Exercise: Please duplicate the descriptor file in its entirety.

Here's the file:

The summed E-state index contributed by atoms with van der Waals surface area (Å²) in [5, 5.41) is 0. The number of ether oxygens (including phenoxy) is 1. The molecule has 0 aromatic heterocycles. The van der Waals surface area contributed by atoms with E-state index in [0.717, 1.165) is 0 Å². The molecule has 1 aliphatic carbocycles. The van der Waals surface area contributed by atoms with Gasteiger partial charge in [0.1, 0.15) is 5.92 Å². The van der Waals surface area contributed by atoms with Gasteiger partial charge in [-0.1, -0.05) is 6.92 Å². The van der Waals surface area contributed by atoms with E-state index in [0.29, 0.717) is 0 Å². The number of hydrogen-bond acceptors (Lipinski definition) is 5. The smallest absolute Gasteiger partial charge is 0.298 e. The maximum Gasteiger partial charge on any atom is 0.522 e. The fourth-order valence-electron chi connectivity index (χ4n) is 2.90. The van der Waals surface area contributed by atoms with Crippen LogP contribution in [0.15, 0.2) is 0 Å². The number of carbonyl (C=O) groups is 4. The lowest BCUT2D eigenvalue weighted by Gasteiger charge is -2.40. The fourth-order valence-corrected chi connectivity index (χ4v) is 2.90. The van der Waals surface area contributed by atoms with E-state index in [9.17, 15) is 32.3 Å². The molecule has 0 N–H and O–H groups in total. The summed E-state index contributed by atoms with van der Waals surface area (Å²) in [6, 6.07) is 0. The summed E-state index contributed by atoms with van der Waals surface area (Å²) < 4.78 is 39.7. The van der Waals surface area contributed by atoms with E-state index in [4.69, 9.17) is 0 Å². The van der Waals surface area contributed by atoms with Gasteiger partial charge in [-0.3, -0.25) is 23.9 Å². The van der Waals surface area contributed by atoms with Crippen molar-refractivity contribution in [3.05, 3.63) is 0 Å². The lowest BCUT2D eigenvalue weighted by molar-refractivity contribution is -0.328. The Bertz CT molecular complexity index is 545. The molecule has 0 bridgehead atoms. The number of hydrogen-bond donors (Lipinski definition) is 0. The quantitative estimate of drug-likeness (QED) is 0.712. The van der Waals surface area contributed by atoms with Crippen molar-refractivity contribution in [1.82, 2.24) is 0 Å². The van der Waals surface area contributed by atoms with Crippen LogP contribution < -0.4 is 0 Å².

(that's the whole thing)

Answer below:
The summed E-state index contributed by atoms with van der Waals surface area (Å²) in [5, 5.41) is 0. The number of ether oxygens (including phenoxy) is 1. The molecule has 0 aromatic heterocycles. The van der Waals surface area contributed by atoms with E-state index in [0.717, 1.165) is 0 Å². The molecule has 1 aliphatic carbocycles. The van der Waals surface area contributed by atoms with Gasteiger partial charge in [0.1, 0.15) is 5.92 Å². The van der Waals surface area contributed by atoms with Gasteiger partial charge in [-0.1, -0.05) is 6.92 Å². The van der Waals surface area contributed by atoms with E-state index in [0.29, 0.717) is 0 Å². The number of hydrogen-bond acceptors (Lipinski definition) is 5. The smallest absolute Gasteiger partial charge is 0.298 e. The maximum Gasteiger partial charge on any atom is 0.522 e. The fourth-order valence-electron chi connectivity index (χ4n) is 2.90. The van der Waals surface area contributed by atoms with Crippen LogP contribution in [0.15, 0.2) is 0 Å². The number of carbonyl (C=O) groups is 4. The lowest BCUT2D eigenvalue weighted by Gasteiger charge is -2.40. The fourth-order valence-corrected chi connectivity index (χ4v) is 2.90. The van der Waals surface area contributed by atoms with E-state index in [9.17, 15) is 32.3 Å². The molecule has 0 N–H and O–H groups in total. The summed E-state index contributed by atoms with van der Waals surface area (Å²) in [6, 6.07) is 0. The summed E-state index contributed by atoms with van der Waals surface area (Å²) < 4.78 is 39.7. The van der Waals surface area contributed by atoms with E-state index in [4.69, 9.17) is 0 Å². The van der Waals surface area contributed by atoms with Gasteiger partial charge in [-0.3, -0.25) is 23.9 Å². The van der Waals surface area contributed by atoms with Crippen molar-refractivity contribution in [3.05, 3.63) is 0 Å². The lowest BCUT2D eigenvalue weighted by molar-refractivity contribution is -0.328. The Bertz CT molecular complexity index is 545. The molecule has 0 bridgehead atoms. The number of hydrogen-bond donors (Lipinski definition) is 0. The quantitative estimate of drug-likeness (QED) is 0.712. The van der Waals surface area contributed by atoms with Crippen molar-refractivity contribution in [1.82, 2.24) is 0 Å². The van der Waals surface area contributed by atoms with Crippen LogP contribution < -0.4 is 0 Å².